Australians and New Zealanders, like most people outside the United States, have been gazing with a kind of bafflement, amused or horrified according to taste, at the early results in America’s season of primaries and caucuses. Donald Trump’s dominance in the Republican early primaries, though shaky, seemed to be spreading to more and more groups in the broad Republican coalition; and Senator Bernie Sanders won the first primary and tied in the first caucus against the well-funded but scandal-haunted favourite, Hillary Clinton, by drawing high levels of support from white progressives and young voters with a campaign rooted in undiluted socialism.
Both party leaderships (or “establishments”, as it has become fashionable to call them) have been rattled and undermined by these results. Mrs Clinton enjoyed the barely concealed backing of the Democratic machine, but it was unable to deliver the votes it once did. It modestly compensated for this failure by giving her most of New Hampshire’s Democrat office-holders as “super-delegates” to the Convention. Having been beaten better than sixty-to-forty by Sanders, Clinton left New Hampshire with more delegates.
Carnage was far greater on the Republican side. Most of the establishment’s starting candidates—governors, senators, CEOs—did so badly that they pulled out of the race before and after New Hampshire. The most establishment candidate, Jeb Bush, who is also the best-funded one, struggled to remain fourth or fifth in the polls and has now called it quits as well. And the two self-proclaimed anti-establishment candidates, Trump and Texas Senator Ted Cruz, between them have about the same support as all the other candidates put together.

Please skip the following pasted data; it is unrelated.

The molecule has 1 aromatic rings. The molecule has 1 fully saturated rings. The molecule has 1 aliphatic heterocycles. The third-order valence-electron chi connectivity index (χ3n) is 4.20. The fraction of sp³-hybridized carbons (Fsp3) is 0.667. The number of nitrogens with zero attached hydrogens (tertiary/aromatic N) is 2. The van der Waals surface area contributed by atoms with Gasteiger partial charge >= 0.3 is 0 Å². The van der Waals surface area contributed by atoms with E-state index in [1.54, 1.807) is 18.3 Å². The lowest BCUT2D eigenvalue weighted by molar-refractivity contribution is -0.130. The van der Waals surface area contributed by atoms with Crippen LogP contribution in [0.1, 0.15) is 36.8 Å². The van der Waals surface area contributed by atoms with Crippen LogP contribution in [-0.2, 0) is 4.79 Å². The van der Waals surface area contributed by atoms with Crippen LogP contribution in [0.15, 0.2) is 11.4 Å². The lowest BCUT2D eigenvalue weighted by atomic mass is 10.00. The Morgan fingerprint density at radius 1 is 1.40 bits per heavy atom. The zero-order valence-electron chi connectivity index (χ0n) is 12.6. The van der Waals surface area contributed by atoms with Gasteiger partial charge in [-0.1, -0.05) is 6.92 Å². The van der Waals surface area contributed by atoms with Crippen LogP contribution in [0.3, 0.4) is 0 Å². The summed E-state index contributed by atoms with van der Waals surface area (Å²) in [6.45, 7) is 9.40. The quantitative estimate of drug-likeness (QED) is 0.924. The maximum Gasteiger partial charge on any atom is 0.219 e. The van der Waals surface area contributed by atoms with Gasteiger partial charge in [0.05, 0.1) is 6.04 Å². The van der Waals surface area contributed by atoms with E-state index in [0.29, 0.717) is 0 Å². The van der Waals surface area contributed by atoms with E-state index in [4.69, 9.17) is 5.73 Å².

All this could change, of course, as different states hold primaries. But the big picture remains a kind of stable instability. Sanders is pulling even with Clinton nationally, buoyed by polls that show his supporters and half the Democrats believing in socialism. Trump seems to be consolidating his lead (and Cruz his second place) in a field divided among too many moderate opponents for any single one to challenge the leaders effectively. And political certainties are crashing with every poll release:
• Does money dominate US politics? Candidates in both parties who spend the least are winning the most. Clinton is embarrassed by her ties to Wall Street and high lecture fees. And the moderate GOP candidates who stuck with liberal immigration reform in obedience to “the donor class” (another variant of establishment) watched helplessly as Trump soared past them by responding to long-ignored voter concerns on the scale and illegality of immigration. Money has insulated the political class from the voters.
• Are women destined by gender and demography to vote for “the first woman presidential candidate”? Apparently not. Hillary Clinton lost the women’s vote to Sanders in New Hampshire by 11 per cent—and by a landslide among women under thirty. She won only among wealthy women over sixty-five (or to people so like herself as to constitute a club rather than a demographic).
• Is youth the key? Hardly. Sanders at seventy-four is far and away the candidate most popular with young voters on the Left. And Senator Marco Rubio, the latest young Kennedy-style wonder, promoted by the pundits as the most “electable” Republican, has yet to do better than third place. Voters are less impressed by his eloquence and energy than suspicious of his co-operation with the Democrats over liberal immigration reform in 2013.